Alliance kicks off latest spring venture

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Super Bowl LIII is over, players and coaches are planning vacations and now begins that annual long, seven-month wait for meaningful football.

Well, actually, not this year.

Fans have to wait only until Saturday when the new Alliance of American Football kicks off its inaugural season.

The AAF, which was founded by television producer Charlie Ebersol and former Indianapolis Colts general manager Bill Polian, consists of eight teams from mostly non-NFL markets. The league will have a 12-game season culminating in a championship game that will take place April 27 at Sam Boyd Stadium in Las Vegas.

Ebersol is the son of longtime television executive Dick Ebersol, who spent decades producing NFL and Olympic Games telecasts for NBC. The elder Ebersol was involved in the XFL, which played one season in 2001. (WWE CEO Vince McMahon, who founded the XFL, says he’s bringing back that league in 2020.)

The new league has television contracts with CBS, Turner and NFL Network.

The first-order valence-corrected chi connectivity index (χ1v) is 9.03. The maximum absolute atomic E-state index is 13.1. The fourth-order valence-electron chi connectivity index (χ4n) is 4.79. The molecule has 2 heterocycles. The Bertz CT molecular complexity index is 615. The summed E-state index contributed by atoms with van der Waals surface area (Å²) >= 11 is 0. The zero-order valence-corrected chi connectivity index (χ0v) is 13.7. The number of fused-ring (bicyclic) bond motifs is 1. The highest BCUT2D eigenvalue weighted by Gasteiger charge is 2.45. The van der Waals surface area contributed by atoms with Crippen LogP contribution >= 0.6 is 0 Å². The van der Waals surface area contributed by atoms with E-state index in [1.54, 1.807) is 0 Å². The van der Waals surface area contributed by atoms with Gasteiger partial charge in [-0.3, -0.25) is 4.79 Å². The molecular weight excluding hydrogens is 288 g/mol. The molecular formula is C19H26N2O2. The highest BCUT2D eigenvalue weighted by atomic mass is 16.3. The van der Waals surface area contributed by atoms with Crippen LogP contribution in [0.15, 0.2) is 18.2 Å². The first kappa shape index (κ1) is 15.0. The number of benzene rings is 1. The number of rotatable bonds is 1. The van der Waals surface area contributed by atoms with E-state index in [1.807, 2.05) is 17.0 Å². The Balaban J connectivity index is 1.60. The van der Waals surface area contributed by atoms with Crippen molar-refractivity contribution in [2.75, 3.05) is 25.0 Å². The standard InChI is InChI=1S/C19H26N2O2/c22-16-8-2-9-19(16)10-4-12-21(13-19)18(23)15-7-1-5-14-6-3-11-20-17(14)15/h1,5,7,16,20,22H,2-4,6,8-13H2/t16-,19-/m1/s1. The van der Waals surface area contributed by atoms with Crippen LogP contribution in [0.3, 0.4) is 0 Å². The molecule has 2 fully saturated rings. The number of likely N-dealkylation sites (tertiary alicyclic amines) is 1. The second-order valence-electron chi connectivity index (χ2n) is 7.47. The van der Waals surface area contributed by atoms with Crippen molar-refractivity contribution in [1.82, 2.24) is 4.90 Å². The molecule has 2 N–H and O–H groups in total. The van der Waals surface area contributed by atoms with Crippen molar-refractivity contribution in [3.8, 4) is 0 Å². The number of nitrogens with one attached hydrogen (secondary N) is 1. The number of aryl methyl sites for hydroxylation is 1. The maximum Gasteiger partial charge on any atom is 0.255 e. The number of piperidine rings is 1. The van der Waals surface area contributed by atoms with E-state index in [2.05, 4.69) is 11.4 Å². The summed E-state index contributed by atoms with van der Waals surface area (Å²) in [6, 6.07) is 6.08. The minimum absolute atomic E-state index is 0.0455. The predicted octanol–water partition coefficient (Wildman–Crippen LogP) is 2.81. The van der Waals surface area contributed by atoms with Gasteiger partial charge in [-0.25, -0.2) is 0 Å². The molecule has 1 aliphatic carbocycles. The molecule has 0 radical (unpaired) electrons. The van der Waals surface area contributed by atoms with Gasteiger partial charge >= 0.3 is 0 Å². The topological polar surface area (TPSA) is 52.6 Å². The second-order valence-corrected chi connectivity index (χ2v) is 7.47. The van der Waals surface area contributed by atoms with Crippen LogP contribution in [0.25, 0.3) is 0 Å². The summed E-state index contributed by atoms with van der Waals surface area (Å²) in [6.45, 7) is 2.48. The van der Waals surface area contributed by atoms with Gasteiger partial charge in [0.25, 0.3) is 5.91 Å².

CBS will televise Saturday’s kickoff game between the San Diego Fleet and San Antonio Commanders and the April 27 title game. CBS Sports Network will show one game per week. Turner has a multi-year deal to televise one regular-season game and one playoff game on TNT. Turner will also stream one game a week on its B/R Live platform. NFL Network will televise two games per week, according to Sports Business Daily.

Most AAF games will take place on Saturdays and Sundays during the 10-week regular season.

While the AAF does not intend to compete with the NFL, there are a number of former players involved. Michael Vick is the offensive coordinator for the Atlanta franchise, former Pittsburgh Steelers wide receiver Hines Ward is player relations executive, and former Steelers safety Troy Palamalu will be the head of public relations.

Although there is no official relationship between the two leagues, many NFL coaches and personnel executives will use the AAF as a sort of developmental league.